#3 - Speech acts


There is a clear difference between statements that describe and statements that command. This idea was developed by the british linguist J.L. Austin. He defines this distinction as two separate parts of speech:
  • Constatives: They are sentences that describe something as True or False.
  • Performatives: They are sentences that denote an action, rather that conveying a message they act upon the world.
They depend on Felicity Conditions: Context and Reception.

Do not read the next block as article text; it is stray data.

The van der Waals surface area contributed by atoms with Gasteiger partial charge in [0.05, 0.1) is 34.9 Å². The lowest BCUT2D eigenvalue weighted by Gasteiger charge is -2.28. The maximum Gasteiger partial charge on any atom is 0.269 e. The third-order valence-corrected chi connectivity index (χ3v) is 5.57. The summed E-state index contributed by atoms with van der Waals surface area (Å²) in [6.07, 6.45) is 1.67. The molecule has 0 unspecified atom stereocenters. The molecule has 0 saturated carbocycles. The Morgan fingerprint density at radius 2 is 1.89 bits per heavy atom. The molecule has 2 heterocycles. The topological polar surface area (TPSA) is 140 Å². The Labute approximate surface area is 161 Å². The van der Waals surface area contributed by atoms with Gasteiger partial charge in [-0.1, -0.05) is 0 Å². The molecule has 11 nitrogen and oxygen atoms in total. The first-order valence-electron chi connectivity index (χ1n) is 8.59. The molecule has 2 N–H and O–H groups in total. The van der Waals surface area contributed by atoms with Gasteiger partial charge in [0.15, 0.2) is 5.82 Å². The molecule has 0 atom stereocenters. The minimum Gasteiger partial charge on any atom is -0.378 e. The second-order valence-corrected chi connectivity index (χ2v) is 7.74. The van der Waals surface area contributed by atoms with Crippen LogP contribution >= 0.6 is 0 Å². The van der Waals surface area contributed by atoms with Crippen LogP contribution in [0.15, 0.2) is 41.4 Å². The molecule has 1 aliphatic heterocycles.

These are the rules under which the performatives can be enacted.
They are fairly logical, the performative should be:
  • Authoritative
  • Understood
  • Clear
  • Able to understand
If it doesn´t meet these conditions, then it doesn´t have the power to denote action. But just because a performative meets its conditions and it´s clearly stated, it doesn´t mean that it is implicitly followed.

Speech Acts: When words are actions.
These actions include (but are not limited to):
  1. Ordering
  2. Promising
  3. Apologising
  4. Warning
  5. Sentencing
  6. Christening
  7. Marrying